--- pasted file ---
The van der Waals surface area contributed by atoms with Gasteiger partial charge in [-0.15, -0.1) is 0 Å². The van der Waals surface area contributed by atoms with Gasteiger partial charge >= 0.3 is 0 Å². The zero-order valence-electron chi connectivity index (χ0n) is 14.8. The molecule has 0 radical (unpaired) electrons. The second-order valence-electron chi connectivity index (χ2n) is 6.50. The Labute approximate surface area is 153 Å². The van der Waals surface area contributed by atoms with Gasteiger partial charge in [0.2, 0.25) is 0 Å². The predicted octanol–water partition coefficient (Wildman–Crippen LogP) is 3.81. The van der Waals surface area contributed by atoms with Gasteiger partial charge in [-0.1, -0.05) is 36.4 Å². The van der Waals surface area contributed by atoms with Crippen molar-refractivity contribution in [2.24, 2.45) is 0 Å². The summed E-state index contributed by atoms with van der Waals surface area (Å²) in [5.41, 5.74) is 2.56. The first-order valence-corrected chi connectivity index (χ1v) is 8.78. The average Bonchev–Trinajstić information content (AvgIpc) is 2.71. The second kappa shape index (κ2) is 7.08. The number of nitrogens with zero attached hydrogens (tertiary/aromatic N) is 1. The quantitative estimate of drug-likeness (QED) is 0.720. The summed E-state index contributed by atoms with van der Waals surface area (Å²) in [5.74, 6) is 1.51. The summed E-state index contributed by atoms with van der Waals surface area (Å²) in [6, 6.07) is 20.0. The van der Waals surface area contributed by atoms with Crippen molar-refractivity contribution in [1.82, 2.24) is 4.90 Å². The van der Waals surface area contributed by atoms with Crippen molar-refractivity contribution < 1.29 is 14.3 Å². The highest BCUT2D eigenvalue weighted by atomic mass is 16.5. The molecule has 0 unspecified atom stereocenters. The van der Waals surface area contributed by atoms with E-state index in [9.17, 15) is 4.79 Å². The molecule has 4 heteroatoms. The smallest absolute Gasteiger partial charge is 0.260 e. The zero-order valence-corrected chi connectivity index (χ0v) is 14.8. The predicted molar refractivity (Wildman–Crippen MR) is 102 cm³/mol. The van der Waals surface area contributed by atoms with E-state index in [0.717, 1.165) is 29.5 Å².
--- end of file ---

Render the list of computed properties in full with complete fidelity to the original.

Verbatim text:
The van der Waals surface area contributed by atoms with Gasteiger partial charge in [-0.15, -0.1) is 0 Å². The van der Waals surface area contributed by atoms with Gasteiger partial charge >= 0.3 is 0 Å². The zero-order valence-electron chi connectivity index (χ0n) is 14.8. The molecule has 0 radical (unpaired) electrons. The second-order valence-electron chi connectivity index (χ2n) is 6.50. The Labute approximate surface area is 153 Å². The van der Waals surface area contributed by atoms with Gasteiger partial charge in [0.2, 0.25) is 0 Å². The predicted octanol–water partition coefficient (Wildman–Crippen LogP) is 3.81. The van der Waals surface area contributed by atoms with Gasteiger partial charge in [-0.1, -0.05) is 36.4 Å². The van der Waals surface area contributed by atoms with Crippen molar-refractivity contribution in [2.24, 2.45) is 0 Å². The summed E-state index contributed by atoms with van der Waals surface area (Å²) in [5.41, 5.74) is 2.56. The first-order valence-corrected chi connectivity index (χ1v) is 8.78. The average Bonchev–Trinajstić information content (AvgIpc) is 2.71. The second kappa shape index (κ2) is 7.08. The number of nitrogens with zero attached hydrogens (tertiary/aromatic N) is 1. The quantitative estimate of drug-likeness (QED) is 0.720. The summed E-state index contributed by atoms with van der Waals surface area (Å²) in [5.74, 6) is 1.51. The summed E-state index contributed by atoms with van der Waals surface area (Å²) in [6, 6.07) is 20.0. The van der Waals surface area contributed by atoms with Crippen molar-refractivity contribution in [1.82, 2.24) is 4.90 Å². The van der Waals surface area contributed by atoms with Crippen molar-refractivity contribution < 1.29 is 14.3 Å². The highest BCUT2D eigenvalue weighted by atomic mass is 16.5. The molecule has 0 unspecified atom stereocenters. The van der Waals surface area contributed by atoms with E-state index in [9.17, 15) is 4.79 Å². The molecule has 4 heteroatoms. The smallest absolute Gasteiger partial charge is 0.260 e. The zero-order valence-corrected chi connectivity index (χ0v) is 14.8. The predicted molar refractivity (Wildman–Crippen MR) is 102 cm³/mol. The van der Waals surface area contributed by atoms with E-state index in [0.717, 1.165) is 29.5 Å².